Mitigating unacceptable sets

This proposal includes technical measures which limit which first-party sets may be formed. First, first-party sets require opt-in from all parties. This means one origin cannot form a set unilaterally without opt-in from other members. Second, manifest sizes are bounded, which limits the number of unrelated domains which may be in an unacceptable first-party set. Finally, we apply a certificate constraint, which correlates first-party sets with technical control of the domain names.

However, it is important to emphasize that these technical measures are not sufficient to exclude unacceptable sets. While we have not defined a criteria above, the initial principles above are tighter than the technical measures. First, while we bound first-party sets sizes, there are many ccTLDs. If we decide https://example.com, https://example.co.uk, etc., are in scope, the limit may end up fairly generous. Second, certificates only validate technical control of a domain name. CDNs and hosting providers often legitimately acquire a single certificate covering multiple names that they host. The names may not be operated by the same organization or have a relationship meaningful to the user.

Thus these technical measures are only a first-pass filter on unacceptable sets. The browser still must apply interventions to unacceptable sets. This may be done by detecting and maintaining a list of blocked first-party owners, as in Google Safe Browsing. All first-party sets whose owners appear on the list are ignored and, if already present, cleared. This will change the set owner and trigger state clearing. This repairs the inconsistency with the privacy model, as well as disincentivizes sites from participating in unacceptable first-party sets. Note also this state clearing means sites cannot cycle between different sets to get around size limitations.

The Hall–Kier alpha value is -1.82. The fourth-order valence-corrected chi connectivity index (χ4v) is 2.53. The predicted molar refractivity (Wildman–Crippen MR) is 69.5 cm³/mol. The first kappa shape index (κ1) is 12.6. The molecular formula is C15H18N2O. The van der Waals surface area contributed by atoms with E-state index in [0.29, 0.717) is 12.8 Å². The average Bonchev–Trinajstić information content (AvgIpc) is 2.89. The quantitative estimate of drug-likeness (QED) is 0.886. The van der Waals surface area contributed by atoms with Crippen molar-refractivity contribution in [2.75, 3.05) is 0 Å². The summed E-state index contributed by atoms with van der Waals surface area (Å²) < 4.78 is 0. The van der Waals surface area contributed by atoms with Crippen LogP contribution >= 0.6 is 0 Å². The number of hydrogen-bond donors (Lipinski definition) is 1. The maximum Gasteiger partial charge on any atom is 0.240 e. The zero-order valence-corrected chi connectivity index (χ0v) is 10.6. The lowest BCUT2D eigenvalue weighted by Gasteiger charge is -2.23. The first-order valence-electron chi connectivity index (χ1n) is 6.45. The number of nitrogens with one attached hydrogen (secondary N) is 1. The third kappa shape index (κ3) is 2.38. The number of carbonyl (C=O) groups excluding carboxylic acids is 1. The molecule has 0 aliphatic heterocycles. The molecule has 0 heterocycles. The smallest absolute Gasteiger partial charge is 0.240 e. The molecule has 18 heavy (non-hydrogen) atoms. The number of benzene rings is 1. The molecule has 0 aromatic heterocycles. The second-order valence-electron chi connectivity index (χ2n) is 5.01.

Detecting unacceptable sets

Maintaining a blocklist requires the browser monitor and detect unacceptable sets. Some possible strategies:

  • Such sets will likely center on popular sites, which simplifies the monitoring.
  • The certificate constraint causes sets to leave evidence in certificate transparency logs, which provides some degree of auditability. Note this is imperfect because giant CDN certificates may contain many names but not be used for a first-party set.
  • First-party set ownership can be monitored by monitoring the /.well-known/first-party-set resource for various sites. Servers could attempt to defeat this by using cloaking techniques to serve different sets to different monitors and users, but this can be helped by general measures to reduce fingerprinting, and by first-party-set-specific measures to avoid personalized sets (credentialless fetches, partitioning network state, etc.).

Cross-site tracking vectors